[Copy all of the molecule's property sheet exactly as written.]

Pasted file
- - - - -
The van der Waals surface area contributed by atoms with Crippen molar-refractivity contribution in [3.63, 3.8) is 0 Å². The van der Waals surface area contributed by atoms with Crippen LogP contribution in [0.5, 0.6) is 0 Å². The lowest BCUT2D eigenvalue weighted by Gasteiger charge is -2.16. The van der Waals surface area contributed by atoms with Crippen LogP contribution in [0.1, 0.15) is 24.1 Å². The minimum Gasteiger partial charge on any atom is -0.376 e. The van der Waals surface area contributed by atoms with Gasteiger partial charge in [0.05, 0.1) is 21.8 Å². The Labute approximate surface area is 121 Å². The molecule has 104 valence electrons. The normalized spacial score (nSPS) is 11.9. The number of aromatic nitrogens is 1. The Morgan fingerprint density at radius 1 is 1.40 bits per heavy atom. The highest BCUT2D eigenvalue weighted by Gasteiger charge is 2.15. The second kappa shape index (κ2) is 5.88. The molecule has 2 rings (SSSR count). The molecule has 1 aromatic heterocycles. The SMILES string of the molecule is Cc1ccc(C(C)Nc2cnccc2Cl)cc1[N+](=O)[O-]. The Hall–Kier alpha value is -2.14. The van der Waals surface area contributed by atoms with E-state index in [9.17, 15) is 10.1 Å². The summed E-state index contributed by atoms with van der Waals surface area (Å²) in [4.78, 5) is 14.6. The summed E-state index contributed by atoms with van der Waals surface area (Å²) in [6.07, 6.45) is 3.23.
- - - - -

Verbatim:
The van der Waals surface area contributed by atoms with Crippen molar-refractivity contribution in [3.63, 3.8) is 0 Å². The van der Waals surface area contributed by atoms with Crippen LogP contribution in [0.5, 0.6) is 0 Å². The lowest BCUT2D eigenvalue weighted by Gasteiger charge is -2.16. The van der Waals surface area contributed by atoms with Crippen LogP contribution in [0.1, 0.15) is 24.1 Å². The minimum Gasteiger partial charge on any atom is -0.376 e. The van der Waals surface area contributed by atoms with Gasteiger partial charge in [0.05, 0.1) is 21.8 Å². The Labute approximate surface area is 121 Å². The molecule has 104 valence electrons. The normalized spacial score (nSPS) is 11.9. The number of aromatic nitrogens is 1. The Morgan fingerprint density at radius 1 is 1.40 bits per heavy atom. The highest BCUT2D eigenvalue weighted by Gasteiger charge is 2.15. The second kappa shape index (κ2) is 5.88. The molecule has 2 rings (SSSR count). The molecule has 1 aromatic heterocycles. The SMILES string of the molecule is Cc1ccc(C(C)Nc2cnccc2Cl)cc1[N+](=O)[O-]. The Hall–Kier alpha value is -2.14. The van der Waals surface area contributed by atoms with E-state index in [9.17, 15) is 10.1 Å². The summed E-state index contributed by atoms with van der Waals surface area (Å²) in [4.78, 5) is 14.6. The summed E-state index contributed by atoms with van der Waals surface area (Å²) in [6.07, 6.45) is 3.23.